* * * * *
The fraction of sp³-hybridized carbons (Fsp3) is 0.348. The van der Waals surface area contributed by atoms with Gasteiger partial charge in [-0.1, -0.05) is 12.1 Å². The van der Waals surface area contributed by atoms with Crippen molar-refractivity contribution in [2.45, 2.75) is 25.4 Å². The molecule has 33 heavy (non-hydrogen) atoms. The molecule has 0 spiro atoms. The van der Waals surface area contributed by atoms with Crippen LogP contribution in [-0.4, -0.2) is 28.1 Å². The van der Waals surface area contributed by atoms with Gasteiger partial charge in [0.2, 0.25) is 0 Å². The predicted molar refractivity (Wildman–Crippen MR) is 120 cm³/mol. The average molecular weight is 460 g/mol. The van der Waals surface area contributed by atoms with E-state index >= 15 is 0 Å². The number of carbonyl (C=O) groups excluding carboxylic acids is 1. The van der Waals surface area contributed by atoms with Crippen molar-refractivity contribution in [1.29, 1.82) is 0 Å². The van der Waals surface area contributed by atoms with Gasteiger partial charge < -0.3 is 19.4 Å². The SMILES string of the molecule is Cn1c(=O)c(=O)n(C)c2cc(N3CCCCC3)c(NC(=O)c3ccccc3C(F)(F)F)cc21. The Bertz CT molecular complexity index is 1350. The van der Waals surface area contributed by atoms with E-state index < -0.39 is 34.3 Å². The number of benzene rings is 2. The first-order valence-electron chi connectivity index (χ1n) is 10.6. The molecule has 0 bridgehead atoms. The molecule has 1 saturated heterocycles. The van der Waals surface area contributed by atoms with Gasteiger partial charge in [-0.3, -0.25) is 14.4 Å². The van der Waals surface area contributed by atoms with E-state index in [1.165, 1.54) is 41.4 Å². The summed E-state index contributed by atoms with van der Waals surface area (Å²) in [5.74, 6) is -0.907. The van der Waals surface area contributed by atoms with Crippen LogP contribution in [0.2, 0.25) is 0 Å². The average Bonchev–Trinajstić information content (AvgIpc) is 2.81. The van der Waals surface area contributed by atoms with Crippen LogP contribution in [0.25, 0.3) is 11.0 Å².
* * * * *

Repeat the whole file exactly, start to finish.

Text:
The fraction of sp³-hybridized carbons (Fsp3) is 0.348. The van der Waals surface area contributed by atoms with Gasteiger partial charge in [-0.1, -0.05) is 12.1 Å². The van der Waals surface area contributed by atoms with Crippen molar-refractivity contribution in [2.45, 2.75) is 25.4 Å². The molecule has 33 heavy (non-hydrogen) atoms. The molecule has 0 spiro atoms. The van der Waals surface area contributed by atoms with Crippen LogP contribution in [-0.4, -0.2) is 28.1 Å². The van der Waals surface area contributed by atoms with Gasteiger partial charge in [0.2, 0.25) is 0 Å². The predicted molar refractivity (Wildman–Crippen MR) is 120 cm³/mol. The average molecular weight is 460 g/mol. The van der Waals surface area contributed by atoms with E-state index >= 15 is 0 Å². The number of carbonyl (C=O) groups excluding carboxylic acids is 1. The van der Waals surface area contributed by atoms with Crippen molar-refractivity contribution in [1.29, 1.82) is 0 Å². The van der Waals surface area contributed by atoms with Gasteiger partial charge < -0.3 is 19.4 Å². The SMILES string of the molecule is Cn1c(=O)c(=O)n(C)c2cc(N3CCCCC3)c(NC(=O)c3ccccc3C(F)(F)F)cc21. The Bertz CT molecular complexity index is 1350. The van der Waals surface area contributed by atoms with E-state index < -0.39 is 34.3 Å². The number of benzene rings is 2. The first-order valence-electron chi connectivity index (χ1n) is 10.6. The molecule has 0 bridgehead atoms. The molecule has 1 saturated heterocycles. The van der Waals surface area contributed by atoms with Gasteiger partial charge in [-0.3, -0.25) is 14.4 Å². The van der Waals surface area contributed by atoms with E-state index in [1.165, 1.54) is 41.4 Å². The summed E-state index contributed by atoms with van der Waals surface area (Å²) in [5.74, 6) is -0.907. The van der Waals surface area contributed by atoms with Crippen LogP contribution in [0.2, 0.25) is 0 Å². The average Bonchev–Trinajstić information content (AvgIpc) is 2.81. The van der Waals surface area contributed by atoms with Crippen LogP contribution in [0.25, 0.3) is 11.0 Å².